Usage Guide

Below are some basic guidelines for treating your horses and farm stock with Schreiner’s Herbal Solution. With this knowledge, we hope that you can proceed with confidence as you take on the responsibility for treating your animals.

A healing environment is created when the wound is clean and the natural flora necessary for cell regeneration are not destroyed through the use of harsh chemicals or antibiotic treatments. We do not recommend using any other topicals in conjunction with Schreiner’s because their chemical nature can actually inhibit the healing process.

NOTE: If the wound is large, deep, or contaminated, antibiotics may be required to fight infection within. Tetanus toxoid or antitoxin injections may be recommended. Please consult with your veterinarian if you have any doubt about treatment.

Schreiner’s for HorsesSchreiner’s for Cats
Schreiner’s for DogsSchreiner’s for Other Pets

Cleaning Wounds for Horses

Step 1: Clean the wound

After the decision has been made to stitch or not to stitch, treatment of most wounds is the same. To begin, thoroughly clean the wound using cold water.

Step 2: Apply Schreiner’s®

Apply Schreiner’s® liberally to the wound and surrounding area twice daily. Spraying the surrounding area soothes trauma and keeps flies away.

Step 3: Dress wound properly (if necessary)

Wrapping the wound may be necessary, particularly in the early phase of treatment or if there is bleeding. It is critical that the wound be allowed to “breathe.” If you must bandage, use gauze and porous tape, and do not wrap the wound so tight as to prevent adequate circulation. The wrap should be changed regularly.

Step 4: Continue to clean wound every third or fourth day

Thoroughly clean the wound with cold water under pressure (a garden hose with a nozzle attached works great) and remove any new scab. Apply Schreiner’s® twice a day. Continue this treatment until the wound is healed.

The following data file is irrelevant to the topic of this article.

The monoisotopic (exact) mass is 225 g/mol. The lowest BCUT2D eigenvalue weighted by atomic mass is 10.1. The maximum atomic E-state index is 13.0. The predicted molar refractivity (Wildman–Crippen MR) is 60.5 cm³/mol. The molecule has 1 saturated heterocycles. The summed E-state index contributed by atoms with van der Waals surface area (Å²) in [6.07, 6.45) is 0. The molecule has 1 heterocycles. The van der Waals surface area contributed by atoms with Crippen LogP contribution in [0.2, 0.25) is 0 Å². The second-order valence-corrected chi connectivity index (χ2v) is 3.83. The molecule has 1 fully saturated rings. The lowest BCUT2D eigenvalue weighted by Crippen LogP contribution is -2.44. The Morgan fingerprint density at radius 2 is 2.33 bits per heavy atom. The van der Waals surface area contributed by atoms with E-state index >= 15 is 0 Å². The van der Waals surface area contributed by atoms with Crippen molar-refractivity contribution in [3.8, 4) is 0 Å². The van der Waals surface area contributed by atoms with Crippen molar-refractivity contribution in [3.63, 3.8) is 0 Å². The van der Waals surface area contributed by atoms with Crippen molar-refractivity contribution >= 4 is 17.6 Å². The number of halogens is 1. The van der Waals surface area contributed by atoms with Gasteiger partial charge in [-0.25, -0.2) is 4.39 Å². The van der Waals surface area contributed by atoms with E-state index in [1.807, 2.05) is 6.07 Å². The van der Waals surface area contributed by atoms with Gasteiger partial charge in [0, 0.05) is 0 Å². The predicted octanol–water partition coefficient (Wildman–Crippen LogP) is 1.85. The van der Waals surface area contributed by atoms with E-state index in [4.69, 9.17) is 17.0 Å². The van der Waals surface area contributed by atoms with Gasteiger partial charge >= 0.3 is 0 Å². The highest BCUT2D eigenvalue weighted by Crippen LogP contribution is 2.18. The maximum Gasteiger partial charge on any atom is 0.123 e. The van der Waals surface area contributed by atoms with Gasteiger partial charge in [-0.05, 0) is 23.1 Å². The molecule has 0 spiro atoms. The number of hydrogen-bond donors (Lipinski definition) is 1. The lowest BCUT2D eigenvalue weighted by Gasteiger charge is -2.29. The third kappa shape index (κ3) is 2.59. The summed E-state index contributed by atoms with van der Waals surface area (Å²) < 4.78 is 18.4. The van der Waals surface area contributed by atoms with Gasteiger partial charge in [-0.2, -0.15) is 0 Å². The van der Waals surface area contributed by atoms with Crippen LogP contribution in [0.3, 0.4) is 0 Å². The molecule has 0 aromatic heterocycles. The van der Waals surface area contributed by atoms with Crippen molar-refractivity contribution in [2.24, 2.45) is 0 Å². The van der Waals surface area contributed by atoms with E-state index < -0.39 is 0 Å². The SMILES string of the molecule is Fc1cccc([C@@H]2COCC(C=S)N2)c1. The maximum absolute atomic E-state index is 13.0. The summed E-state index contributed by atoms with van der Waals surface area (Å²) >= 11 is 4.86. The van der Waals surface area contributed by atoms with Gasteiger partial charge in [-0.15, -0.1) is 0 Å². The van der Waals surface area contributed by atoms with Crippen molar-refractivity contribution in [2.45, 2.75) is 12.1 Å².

Cleaning Wounds for Dogs


Cuts, bruises and scrapes require the same first aid you would use for humans. If the injury is major, call or visit your veterinarian. If it is a minor wound, clip the hair from the edges and gently cleanse the wound with warm, soapy water. Do not use any harsh disinfectants, as you may end up doing more damage than good. Let the area air dry and then apply Schreiner’s. We do not recommend bandaging, as it slows healing and infection can develop within the warm, damp area of the bandage. While people generally prefer to have a wound sewn closed, few wounds actually require sutures. In fact, the wound will heal faster and without scars if they are left exposed, healing from the inside out.

Fungus Infections

The most common fungal infection on dogs causes “hot spots” angry-looking red spots commonly found on the neck and back. These spots can appear suddenly, especially during summer and fall. They can cause an intense itch or be extremely tender to the touch. They start as a balding spot and spread outward, usually keeping a circular shape. To treat the area, clip the hair away from the entire red area and apply Schreiner’s® Herbal Solution two times a day. Schreiner’s® is anti-fungal and should bring immediate relief.


Mange is also quite common with dogs. Mange mites burrow into the skin and cause intense itching. Symptoms include pustules, scabby areas, thick grayish areas and baldness on the belly, legs, face and back. Because mange is so contagious it is best to isolate the dog from other dogs. Since many other skin conditions look like mange, you cannot be certain until a skin sampling is examined by your veterinarian. To treat with Schreiners, clip the hair away from the infected area and apply Schreiner’s® Herbal Solution two times a day. You can also treat without clipping.